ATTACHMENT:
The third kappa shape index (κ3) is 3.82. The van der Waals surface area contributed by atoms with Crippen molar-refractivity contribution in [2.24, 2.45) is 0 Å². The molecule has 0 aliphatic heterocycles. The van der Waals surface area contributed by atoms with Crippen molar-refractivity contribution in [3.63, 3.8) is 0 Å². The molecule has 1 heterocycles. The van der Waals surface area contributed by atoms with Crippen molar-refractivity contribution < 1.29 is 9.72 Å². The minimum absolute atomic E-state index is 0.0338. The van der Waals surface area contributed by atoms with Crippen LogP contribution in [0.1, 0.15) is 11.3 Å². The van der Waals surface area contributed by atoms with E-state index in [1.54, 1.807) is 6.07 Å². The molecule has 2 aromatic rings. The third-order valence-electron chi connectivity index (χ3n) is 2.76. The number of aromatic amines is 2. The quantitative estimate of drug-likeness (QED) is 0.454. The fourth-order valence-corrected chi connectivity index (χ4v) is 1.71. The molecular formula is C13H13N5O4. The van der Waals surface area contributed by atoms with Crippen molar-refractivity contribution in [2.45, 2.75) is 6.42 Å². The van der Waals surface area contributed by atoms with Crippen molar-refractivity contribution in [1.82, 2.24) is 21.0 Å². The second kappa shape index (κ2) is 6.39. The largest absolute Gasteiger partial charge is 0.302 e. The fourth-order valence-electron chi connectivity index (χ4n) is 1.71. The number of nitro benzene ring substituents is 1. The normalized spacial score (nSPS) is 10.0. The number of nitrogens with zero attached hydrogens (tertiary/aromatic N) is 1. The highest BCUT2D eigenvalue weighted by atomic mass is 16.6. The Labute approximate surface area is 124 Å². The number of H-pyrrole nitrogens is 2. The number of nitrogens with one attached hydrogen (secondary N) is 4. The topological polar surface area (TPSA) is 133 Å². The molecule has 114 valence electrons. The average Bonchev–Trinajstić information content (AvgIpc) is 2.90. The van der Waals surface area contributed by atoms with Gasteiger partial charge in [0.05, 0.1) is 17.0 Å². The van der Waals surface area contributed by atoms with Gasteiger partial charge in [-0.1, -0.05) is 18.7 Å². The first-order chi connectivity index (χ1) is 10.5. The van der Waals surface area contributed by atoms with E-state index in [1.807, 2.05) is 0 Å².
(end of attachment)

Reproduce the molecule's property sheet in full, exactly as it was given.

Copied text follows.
The third kappa shape index (κ3) is 3.82. The van der Waals surface area contributed by atoms with Crippen molar-refractivity contribution in [2.24, 2.45) is 0 Å². The molecule has 0 aliphatic heterocycles. The van der Waals surface area contributed by atoms with Crippen molar-refractivity contribution in [3.63, 3.8) is 0 Å². The molecule has 1 heterocycles. The van der Waals surface area contributed by atoms with Crippen molar-refractivity contribution < 1.29 is 9.72 Å². The minimum absolute atomic E-state index is 0.0338. The van der Waals surface area contributed by atoms with Crippen LogP contribution in [0.1, 0.15) is 11.3 Å². The van der Waals surface area contributed by atoms with E-state index in [1.54, 1.807) is 6.07 Å². The molecule has 2 aromatic rings. The third-order valence-electron chi connectivity index (χ3n) is 2.76. The number of aromatic amines is 2. The quantitative estimate of drug-likeness (QED) is 0.454. The fourth-order valence-corrected chi connectivity index (χ4v) is 1.71. The molecular formula is C13H13N5O4. The van der Waals surface area contributed by atoms with Crippen molar-refractivity contribution in [2.45, 2.75) is 6.42 Å². The van der Waals surface area contributed by atoms with Crippen molar-refractivity contribution in [1.82, 2.24) is 21.0 Å². The second kappa shape index (κ2) is 6.39. The largest absolute Gasteiger partial charge is 0.302 e. The fourth-order valence-electron chi connectivity index (χ4n) is 1.71. The number of nitro benzene ring substituents is 1. The normalized spacial score (nSPS) is 10.0. The number of nitrogens with zero attached hydrogens (tertiary/aromatic N) is 1. The highest BCUT2D eigenvalue weighted by atomic mass is 16.6. The Labute approximate surface area is 124 Å². The number of H-pyrrole nitrogens is 2. The number of nitrogens with one attached hydrogen (secondary N) is 4. The topological polar surface area (TPSA) is 133 Å². The molecule has 114 valence electrons. The average Bonchev–Trinajstić information content (AvgIpc) is 2.90. The van der Waals surface area contributed by atoms with Gasteiger partial charge in [0.05, 0.1) is 17.0 Å². The van der Waals surface area contributed by atoms with Gasteiger partial charge in [-0.1, -0.05) is 18.7 Å². The first-order chi connectivity index (χ1) is 10.5. The van der Waals surface area contributed by atoms with E-state index in [1.807, 2.05) is 0 Å².